QuestDB is an open-source SQL database designed to process time-series data. They recently secured a $2.3 million seed round, as well as the talents of David Simmons, their new Head of Developer Relations. A long time RIoT member and supporter, I had heard a lot of great things about David’s talks and was excited to experience my first one. He did not disappoint.

Data First, Things Second. David believes it’s not really the Internet of ‘Things’ but the Internet of ‘DATA.’ When the term IoT was coined, it truly was about the actual things and how they connected us and connected to other connected devices. Overtime, we have discovered that the things are great! They make our lives simpler in a lot of ways, our jobs easier, and make our large world feel a little smaller.  But, what really matters is the data we collect with the things. So why data? David says that part is easy to understand. Data enables us to predict the future. Paging Nostradamus! 

Time-series data is basically any data that has a timestamp. Traditionally it is a high flow, constant stream of data. Think of monitoring temperature changes throughout the day- often taken minute intervals. David says time-series data makes it easier to predict the future by understanding the past. We collect data to model systems we are implementing and use that data to make predictions and solve complex problems. Things like a digital twin, which is a digital replica of an ‘object’ that is created by using software and data, become incredibly valuable. For instance, engineers designing jet engines no longer have to sit on a plane to understand how it functions. A digital twin makes a real life digital representation.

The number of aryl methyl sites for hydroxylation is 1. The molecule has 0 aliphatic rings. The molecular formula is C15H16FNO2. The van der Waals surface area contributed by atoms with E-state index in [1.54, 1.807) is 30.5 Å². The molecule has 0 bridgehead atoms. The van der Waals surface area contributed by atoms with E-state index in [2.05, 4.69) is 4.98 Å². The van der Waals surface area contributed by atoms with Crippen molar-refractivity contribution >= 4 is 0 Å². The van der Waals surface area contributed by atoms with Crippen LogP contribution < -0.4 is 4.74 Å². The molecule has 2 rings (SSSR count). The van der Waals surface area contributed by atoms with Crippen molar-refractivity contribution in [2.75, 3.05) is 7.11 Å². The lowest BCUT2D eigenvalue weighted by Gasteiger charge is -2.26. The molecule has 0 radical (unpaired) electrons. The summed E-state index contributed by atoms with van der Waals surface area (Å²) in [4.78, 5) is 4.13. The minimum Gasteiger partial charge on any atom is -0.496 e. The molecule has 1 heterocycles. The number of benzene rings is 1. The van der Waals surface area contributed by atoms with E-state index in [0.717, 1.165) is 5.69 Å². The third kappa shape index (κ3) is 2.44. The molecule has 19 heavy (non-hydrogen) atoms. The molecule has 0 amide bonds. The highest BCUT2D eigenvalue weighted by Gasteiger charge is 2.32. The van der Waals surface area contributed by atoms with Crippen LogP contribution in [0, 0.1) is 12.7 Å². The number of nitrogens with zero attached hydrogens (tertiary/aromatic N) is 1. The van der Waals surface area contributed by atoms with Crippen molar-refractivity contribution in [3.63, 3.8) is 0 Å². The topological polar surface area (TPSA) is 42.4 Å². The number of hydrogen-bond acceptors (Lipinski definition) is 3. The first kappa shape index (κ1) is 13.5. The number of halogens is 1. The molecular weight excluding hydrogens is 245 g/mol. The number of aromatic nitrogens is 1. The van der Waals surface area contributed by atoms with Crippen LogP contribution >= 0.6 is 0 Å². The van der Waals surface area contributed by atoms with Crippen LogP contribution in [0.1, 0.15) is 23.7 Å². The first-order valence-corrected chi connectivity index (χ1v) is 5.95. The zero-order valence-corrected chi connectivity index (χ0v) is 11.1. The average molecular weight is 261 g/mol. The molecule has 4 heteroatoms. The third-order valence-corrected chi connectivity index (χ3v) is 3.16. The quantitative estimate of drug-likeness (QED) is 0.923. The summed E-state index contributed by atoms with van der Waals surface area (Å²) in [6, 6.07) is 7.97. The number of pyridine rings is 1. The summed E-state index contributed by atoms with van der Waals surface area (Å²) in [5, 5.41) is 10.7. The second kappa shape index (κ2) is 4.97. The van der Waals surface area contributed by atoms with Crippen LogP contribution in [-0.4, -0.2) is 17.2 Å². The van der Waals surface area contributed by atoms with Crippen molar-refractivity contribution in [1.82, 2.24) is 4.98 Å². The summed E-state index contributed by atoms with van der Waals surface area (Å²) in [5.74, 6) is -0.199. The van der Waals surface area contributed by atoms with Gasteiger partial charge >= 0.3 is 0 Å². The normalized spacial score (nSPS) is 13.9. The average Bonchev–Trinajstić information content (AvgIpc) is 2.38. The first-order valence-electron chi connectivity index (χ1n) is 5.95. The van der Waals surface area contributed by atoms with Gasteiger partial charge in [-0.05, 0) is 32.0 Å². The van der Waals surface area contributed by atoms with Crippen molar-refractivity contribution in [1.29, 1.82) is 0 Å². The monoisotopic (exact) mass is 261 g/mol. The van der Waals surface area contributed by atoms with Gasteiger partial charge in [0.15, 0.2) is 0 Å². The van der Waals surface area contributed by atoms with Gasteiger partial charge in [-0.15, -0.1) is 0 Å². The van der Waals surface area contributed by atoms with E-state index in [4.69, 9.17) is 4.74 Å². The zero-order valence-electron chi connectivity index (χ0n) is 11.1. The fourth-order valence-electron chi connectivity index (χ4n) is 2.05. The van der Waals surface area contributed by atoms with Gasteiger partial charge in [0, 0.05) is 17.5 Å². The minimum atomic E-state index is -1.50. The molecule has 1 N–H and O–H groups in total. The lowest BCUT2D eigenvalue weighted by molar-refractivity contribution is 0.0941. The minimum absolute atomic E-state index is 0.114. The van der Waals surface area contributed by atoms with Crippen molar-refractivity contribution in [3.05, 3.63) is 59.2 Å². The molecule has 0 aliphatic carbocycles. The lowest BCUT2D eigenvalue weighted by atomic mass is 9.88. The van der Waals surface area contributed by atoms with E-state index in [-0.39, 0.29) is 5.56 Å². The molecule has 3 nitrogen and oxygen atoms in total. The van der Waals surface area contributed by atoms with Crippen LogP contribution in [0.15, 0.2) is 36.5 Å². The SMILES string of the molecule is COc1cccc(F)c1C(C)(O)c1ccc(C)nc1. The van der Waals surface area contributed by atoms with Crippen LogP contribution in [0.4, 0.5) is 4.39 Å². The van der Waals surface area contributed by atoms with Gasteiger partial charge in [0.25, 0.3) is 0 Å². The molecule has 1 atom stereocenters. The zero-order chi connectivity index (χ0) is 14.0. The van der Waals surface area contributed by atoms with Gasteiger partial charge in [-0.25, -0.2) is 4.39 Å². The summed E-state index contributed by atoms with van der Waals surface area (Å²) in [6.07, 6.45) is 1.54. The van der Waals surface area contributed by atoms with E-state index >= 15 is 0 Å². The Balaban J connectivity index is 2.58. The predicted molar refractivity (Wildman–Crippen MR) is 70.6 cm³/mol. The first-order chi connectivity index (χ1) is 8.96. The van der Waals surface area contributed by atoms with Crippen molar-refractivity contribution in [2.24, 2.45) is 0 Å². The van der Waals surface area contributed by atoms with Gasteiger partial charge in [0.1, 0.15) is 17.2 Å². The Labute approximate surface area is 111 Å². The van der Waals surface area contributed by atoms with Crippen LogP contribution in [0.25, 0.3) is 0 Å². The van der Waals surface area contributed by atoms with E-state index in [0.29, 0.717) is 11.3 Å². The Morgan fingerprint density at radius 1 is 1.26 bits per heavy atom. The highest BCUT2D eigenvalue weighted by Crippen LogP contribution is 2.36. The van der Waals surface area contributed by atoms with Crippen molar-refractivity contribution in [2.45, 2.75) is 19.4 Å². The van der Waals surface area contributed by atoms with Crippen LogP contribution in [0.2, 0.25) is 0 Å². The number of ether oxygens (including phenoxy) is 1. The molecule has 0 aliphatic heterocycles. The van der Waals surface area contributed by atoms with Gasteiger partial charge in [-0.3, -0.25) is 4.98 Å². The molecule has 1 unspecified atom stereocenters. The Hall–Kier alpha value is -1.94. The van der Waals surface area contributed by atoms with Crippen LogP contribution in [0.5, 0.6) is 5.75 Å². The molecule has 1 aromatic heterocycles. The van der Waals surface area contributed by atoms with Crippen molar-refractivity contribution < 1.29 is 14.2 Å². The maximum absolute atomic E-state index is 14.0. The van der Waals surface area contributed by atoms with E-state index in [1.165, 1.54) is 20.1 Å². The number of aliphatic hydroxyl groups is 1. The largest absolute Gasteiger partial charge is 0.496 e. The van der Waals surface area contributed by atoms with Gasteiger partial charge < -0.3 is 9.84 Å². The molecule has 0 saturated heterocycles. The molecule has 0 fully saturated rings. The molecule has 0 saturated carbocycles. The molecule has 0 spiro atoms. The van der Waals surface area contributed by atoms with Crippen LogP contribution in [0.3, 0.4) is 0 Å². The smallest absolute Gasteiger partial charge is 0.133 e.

The second half of David’s talk was filled with thought provoking questions and fascinating demos. Take a few minutes to watch David and learn more about QuestDB. One final piece of information that was my key takeaway is that data must be actionable. David ultimately says that to get the right data you need to understand what answers you’re looking for. What data do you need to get those answers? And what kinds of devices do you need to collect the data, to get the answers you’re looking for?